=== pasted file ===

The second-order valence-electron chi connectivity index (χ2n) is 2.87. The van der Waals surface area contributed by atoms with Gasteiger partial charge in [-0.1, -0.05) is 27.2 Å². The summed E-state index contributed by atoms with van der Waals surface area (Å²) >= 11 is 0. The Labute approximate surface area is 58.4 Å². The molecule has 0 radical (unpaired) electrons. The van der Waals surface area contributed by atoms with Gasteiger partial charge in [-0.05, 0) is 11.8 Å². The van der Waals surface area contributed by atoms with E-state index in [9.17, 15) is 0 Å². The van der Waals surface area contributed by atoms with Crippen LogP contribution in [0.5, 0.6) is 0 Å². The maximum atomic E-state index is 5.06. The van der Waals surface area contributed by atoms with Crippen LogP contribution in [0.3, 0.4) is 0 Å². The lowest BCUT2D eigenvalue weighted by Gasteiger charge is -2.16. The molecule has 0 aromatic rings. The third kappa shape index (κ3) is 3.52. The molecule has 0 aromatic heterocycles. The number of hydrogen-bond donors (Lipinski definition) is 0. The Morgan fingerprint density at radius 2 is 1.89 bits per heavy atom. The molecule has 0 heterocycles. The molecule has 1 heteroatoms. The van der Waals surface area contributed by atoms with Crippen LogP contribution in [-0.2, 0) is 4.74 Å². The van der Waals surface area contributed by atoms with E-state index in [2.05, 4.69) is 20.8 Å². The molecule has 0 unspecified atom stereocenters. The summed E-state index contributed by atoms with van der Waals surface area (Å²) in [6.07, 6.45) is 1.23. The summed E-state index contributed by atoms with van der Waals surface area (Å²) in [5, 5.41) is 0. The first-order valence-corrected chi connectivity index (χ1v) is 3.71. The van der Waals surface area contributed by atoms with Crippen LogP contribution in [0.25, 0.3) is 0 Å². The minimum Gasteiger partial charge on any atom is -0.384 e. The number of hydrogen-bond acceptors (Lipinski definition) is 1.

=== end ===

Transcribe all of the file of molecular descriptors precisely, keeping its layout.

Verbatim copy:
The second-order valence-electron chi connectivity index (χ2n) is 2.87. The van der Waals surface area contributed by atoms with Gasteiger partial charge in [-0.1, -0.05) is 27.2 Å². The summed E-state index contributed by atoms with van der Waals surface area (Å²) >= 11 is 0. The Labute approximate surface area is 58.4 Å². The molecule has 0 radical (unpaired) electrons. The van der Waals surface area contributed by atoms with Gasteiger partial charge in [-0.05, 0) is 11.8 Å². The van der Waals surface area contributed by atoms with E-state index in [9.17, 15) is 0 Å². The van der Waals surface area contributed by atoms with Crippen LogP contribution in [0.5, 0.6) is 0 Å². The maximum atomic E-state index is 5.06. The van der Waals surface area contributed by atoms with Crippen LogP contribution in [0.3, 0.4) is 0 Å². The lowest BCUT2D eigenvalue weighted by Gasteiger charge is -2.16. The molecule has 0 aromatic rings. The third kappa shape index (κ3) is 3.52. The molecule has 0 aromatic heterocycles. The number of hydrogen-bond donors (Lipinski definition) is 0. The Morgan fingerprint density at radius 2 is 1.89 bits per heavy atom. The molecule has 0 heterocycles. The molecule has 1 heteroatoms. The van der Waals surface area contributed by atoms with Crippen LogP contribution in [-0.2, 0) is 4.74 Å². The van der Waals surface area contributed by atoms with E-state index in [2.05, 4.69) is 20.8 Å². The molecule has 0 unspecified atom stereocenters. The summed E-state index contributed by atoms with van der Waals surface area (Å²) in [6.07, 6.45) is 1.23. The summed E-state index contributed by atoms with van der Waals surface area (Å²) in [5, 5.41) is 0. The first-order valence-corrected chi connectivity index (χ1v) is 3.71. The van der Waals surface area contributed by atoms with Crippen LogP contribution in [0.25, 0.3) is 0 Å². The minimum Gasteiger partial charge on any atom is -0.384 e. The number of hydrogen-bond acceptors (Lipinski definition) is 1.